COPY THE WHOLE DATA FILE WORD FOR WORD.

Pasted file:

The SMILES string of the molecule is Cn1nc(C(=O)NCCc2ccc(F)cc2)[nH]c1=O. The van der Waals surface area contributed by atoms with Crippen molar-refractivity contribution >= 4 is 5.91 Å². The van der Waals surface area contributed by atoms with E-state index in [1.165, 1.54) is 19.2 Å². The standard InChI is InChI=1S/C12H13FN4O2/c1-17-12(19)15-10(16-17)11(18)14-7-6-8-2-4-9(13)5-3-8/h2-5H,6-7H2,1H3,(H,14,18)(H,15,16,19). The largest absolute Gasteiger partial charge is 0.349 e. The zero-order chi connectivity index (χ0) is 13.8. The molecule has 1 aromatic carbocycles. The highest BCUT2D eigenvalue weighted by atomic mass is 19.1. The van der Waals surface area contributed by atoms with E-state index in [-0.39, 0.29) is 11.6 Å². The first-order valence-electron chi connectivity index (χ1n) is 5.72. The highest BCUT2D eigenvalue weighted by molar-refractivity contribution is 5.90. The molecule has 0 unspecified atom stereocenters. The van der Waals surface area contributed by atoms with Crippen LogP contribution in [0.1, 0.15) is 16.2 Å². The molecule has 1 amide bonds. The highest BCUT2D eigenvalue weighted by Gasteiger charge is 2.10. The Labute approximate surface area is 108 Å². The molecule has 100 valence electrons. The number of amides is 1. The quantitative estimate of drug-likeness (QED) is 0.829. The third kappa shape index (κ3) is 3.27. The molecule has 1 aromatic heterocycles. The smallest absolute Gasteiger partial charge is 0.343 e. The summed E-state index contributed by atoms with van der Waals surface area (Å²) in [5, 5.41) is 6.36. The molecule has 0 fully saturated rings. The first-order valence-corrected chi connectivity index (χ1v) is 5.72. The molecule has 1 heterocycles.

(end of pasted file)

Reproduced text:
The SMILES string of the molecule is Cn1nc(C(=O)NCCc2ccc(F)cc2)[nH]c1=O. The van der Waals surface area contributed by atoms with Crippen molar-refractivity contribution >= 4 is 5.91 Å². The van der Waals surface area contributed by atoms with E-state index in [1.165, 1.54) is 19.2 Å². The standard InChI is InChI=1S/C12H13FN4O2/c1-17-12(19)15-10(16-17)11(18)14-7-6-8-2-4-9(13)5-3-8/h2-5H,6-7H2,1H3,(H,14,18)(H,15,16,19). The largest absolute Gasteiger partial charge is 0.349 e. The zero-order chi connectivity index (χ0) is 13.8. The molecule has 1 aromatic carbocycles. The highest BCUT2D eigenvalue weighted by atomic mass is 19.1. The van der Waals surface area contributed by atoms with E-state index in [-0.39, 0.29) is 11.6 Å². The first-order valence-electron chi connectivity index (χ1n) is 5.72. The highest BCUT2D eigenvalue weighted by molar-refractivity contribution is 5.90. The molecule has 0 unspecified atom stereocenters. The van der Waals surface area contributed by atoms with Crippen LogP contribution in [0.1, 0.15) is 16.2 Å². The molecule has 1 amide bonds. The highest BCUT2D eigenvalue weighted by Gasteiger charge is 2.10. The Labute approximate surface area is 108 Å². The molecule has 100 valence electrons. The number of amides is 1. The quantitative estimate of drug-likeness (QED) is 0.829. The third kappa shape index (κ3) is 3.27. The molecule has 1 aromatic heterocycles. The smallest absolute Gasteiger partial charge is 0.343 e. The summed E-state index contributed by atoms with van der Waals surface area (Å²) in [5, 5.41) is 6.36. The molecule has 0 fully saturated rings. The first-order valence-corrected chi connectivity index (χ1v) is 5.72. The molecule has 1 heterocycles.